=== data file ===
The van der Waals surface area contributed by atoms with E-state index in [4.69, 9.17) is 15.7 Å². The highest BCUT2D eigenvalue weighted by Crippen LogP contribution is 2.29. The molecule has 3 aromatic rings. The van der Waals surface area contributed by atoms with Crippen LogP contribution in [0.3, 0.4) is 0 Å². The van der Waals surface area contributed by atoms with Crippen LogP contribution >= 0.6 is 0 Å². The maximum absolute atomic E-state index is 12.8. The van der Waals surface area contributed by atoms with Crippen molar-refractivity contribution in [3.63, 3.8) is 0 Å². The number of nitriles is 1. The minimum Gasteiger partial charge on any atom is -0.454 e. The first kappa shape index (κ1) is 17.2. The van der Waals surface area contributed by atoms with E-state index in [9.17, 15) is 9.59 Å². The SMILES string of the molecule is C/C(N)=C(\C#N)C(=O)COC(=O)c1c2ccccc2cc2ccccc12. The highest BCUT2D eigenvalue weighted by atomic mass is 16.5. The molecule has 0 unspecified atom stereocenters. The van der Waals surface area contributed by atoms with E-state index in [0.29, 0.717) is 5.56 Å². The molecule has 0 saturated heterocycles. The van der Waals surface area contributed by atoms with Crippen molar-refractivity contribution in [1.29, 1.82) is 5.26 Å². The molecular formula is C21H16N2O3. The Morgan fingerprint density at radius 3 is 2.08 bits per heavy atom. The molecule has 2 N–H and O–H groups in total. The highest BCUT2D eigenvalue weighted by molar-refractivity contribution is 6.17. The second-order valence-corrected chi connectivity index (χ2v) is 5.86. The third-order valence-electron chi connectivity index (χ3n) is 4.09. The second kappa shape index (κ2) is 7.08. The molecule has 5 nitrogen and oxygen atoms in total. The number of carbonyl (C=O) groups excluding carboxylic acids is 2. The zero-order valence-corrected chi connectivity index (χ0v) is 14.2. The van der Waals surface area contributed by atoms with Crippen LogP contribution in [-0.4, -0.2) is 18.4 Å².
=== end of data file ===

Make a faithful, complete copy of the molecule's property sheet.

The van der Waals surface area contributed by atoms with E-state index in [4.69, 9.17) is 15.7 Å². The highest BCUT2D eigenvalue weighted by Crippen LogP contribution is 2.29. The molecule has 3 aromatic rings. The van der Waals surface area contributed by atoms with Crippen LogP contribution in [0.3, 0.4) is 0 Å². The van der Waals surface area contributed by atoms with Crippen LogP contribution >= 0.6 is 0 Å². The maximum absolute atomic E-state index is 12.8. The van der Waals surface area contributed by atoms with Crippen molar-refractivity contribution in [3.63, 3.8) is 0 Å². The number of nitriles is 1. The minimum Gasteiger partial charge on any atom is -0.454 e. The first kappa shape index (κ1) is 17.2. The van der Waals surface area contributed by atoms with E-state index in [9.17, 15) is 9.59 Å². The SMILES string of the molecule is C/C(N)=C(\C#N)C(=O)COC(=O)c1c2ccccc2cc2ccccc12. The highest BCUT2D eigenvalue weighted by atomic mass is 16.5. The molecule has 0 unspecified atom stereocenters. The van der Waals surface area contributed by atoms with E-state index in [0.29, 0.717) is 5.56 Å². The molecule has 0 saturated heterocycles. The van der Waals surface area contributed by atoms with Crippen molar-refractivity contribution in [1.29, 1.82) is 5.26 Å². The molecular formula is C21H16N2O3. The Morgan fingerprint density at radius 3 is 2.08 bits per heavy atom. The molecule has 2 N–H and O–H groups in total. The highest BCUT2D eigenvalue weighted by molar-refractivity contribution is 6.17. The second-order valence-corrected chi connectivity index (χ2v) is 5.86. The third-order valence-electron chi connectivity index (χ3n) is 4.09. The second kappa shape index (κ2) is 7.08. The molecule has 5 nitrogen and oxygen atoms in total. The number of carbonyl (C=O) groups excluding carboxylic acids is 2. The zero-order valence-corrected chi connectivity index (χ0v) is 14.2. The van der Waals surface area contributed by atoms with Crippen LogP contribution in [-0.4, -0.2) is 18.4 Å².